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The Books I read

The Survival For The Sickest – A Different Perspective to The Origin, Spread and Extinction of Any Disease

The Survival of the Sickest 

A Medical Maverick Discovers Why We Need Disease

(Rechristened as The Surprising Connections Between Disease and Longevity in the later editions)

By

Dr. Sharon Moalem with Jonathan Prince

Publisher — Harper Collins, New York, NY 10022
© 2007 Sharon Moalem

The first reading of the title would make it reread it, for we think our eyes have erred in falsely reading The Survival of The Fittest as The Survival of The Sickest. Even though the book is indeed a work of non-fiction, it is written in the style that is even racier than a thriller fiction. So the authors want to ensure that your attention remains riveted to the contents of the book, from cover to cover.

The book is as much about medicine as it is about myth. Dr. Sharon Moalem, the author, posits the book that wonders why, by simultaneously asking why not. The book is presented as ‘magical medical mystery tour’ that seeks to explore how we got here, where we are heading to and can we do anything about it.

Dr. Sharon Moalem challenges to fundamentally change the way we think about our bodies, our health, and our relationship to just about every other living thing on earth. In a fresh and engaging examination of our evolutionary history, spread over around 208  pages, through the three section of the book – Introduction, Eight Chapters and The Conclusion, Dr. Moalem reveals how many of the conditions that are diseases today, have actually given our ancestors a chance in the survival sweepstakes. But the book also seeks to demonstrate just how little modern medicine really understands about human health. Through The Introduction, forcefully offers us a new way of thinking that can help all of us live longer, healthier lives.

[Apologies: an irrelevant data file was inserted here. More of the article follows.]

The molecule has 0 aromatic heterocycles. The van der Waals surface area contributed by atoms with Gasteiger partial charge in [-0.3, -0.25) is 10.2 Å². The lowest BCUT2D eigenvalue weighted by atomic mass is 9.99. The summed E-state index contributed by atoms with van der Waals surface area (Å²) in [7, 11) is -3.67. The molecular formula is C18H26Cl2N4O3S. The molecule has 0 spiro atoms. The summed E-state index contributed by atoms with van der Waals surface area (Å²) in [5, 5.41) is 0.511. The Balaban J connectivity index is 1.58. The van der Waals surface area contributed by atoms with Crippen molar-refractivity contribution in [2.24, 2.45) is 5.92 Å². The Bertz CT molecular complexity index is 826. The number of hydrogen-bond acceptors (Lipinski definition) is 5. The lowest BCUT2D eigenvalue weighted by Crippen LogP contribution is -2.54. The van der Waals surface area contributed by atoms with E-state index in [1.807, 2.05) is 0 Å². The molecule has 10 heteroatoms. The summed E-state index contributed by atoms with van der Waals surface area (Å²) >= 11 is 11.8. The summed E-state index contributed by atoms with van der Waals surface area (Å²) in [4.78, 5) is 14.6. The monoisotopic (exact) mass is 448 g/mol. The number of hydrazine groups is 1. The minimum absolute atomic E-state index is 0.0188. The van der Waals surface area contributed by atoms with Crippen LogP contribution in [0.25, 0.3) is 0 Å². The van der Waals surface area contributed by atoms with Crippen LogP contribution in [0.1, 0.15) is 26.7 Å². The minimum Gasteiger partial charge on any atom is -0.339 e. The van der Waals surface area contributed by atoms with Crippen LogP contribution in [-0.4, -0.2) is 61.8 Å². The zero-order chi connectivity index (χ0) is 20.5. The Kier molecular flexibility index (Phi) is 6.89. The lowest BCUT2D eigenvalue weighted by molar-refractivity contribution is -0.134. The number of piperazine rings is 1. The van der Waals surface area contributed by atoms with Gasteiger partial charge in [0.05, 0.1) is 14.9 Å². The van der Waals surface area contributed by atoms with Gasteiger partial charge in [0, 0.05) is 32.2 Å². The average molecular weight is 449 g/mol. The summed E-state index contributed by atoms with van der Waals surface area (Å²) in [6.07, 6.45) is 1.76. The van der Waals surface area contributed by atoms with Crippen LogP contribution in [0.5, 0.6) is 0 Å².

The eight chapters, each dealing with a separate disease or a hereditary disorder, examine in detail the basic proposition of the book – ‘Evolution likes genetic traits that help us survive and reproduce -it doesn’t like traits that weaken us or threaten our health. That preference for genes that gives us a survival or reproductive advantage is called natural selection’. In other words, ‘if a gene produces a trait that makes an organism less likely to survive and reproduce, that gene won’t get passed on, at least not for very long.

However, this detailed tour comes with a few covenants that requires us to discard a few preconceptions –

  1. We are not alone. We are always in the constant company of thousands of bacteria, insects, fungi and what not.
  2. Evolution does not occur in its own. Every single living organism is heard-wired to survive and reproduce. Evolution occurs when the organisms try to improve the odds to survive and to reproduce. Some times evolution in one organism may mean death to other organism – like the spread of COVID at the expense of it carrier human beings. This can unleash a chain of cascading wave of evolution in hundreds or thousands of other species.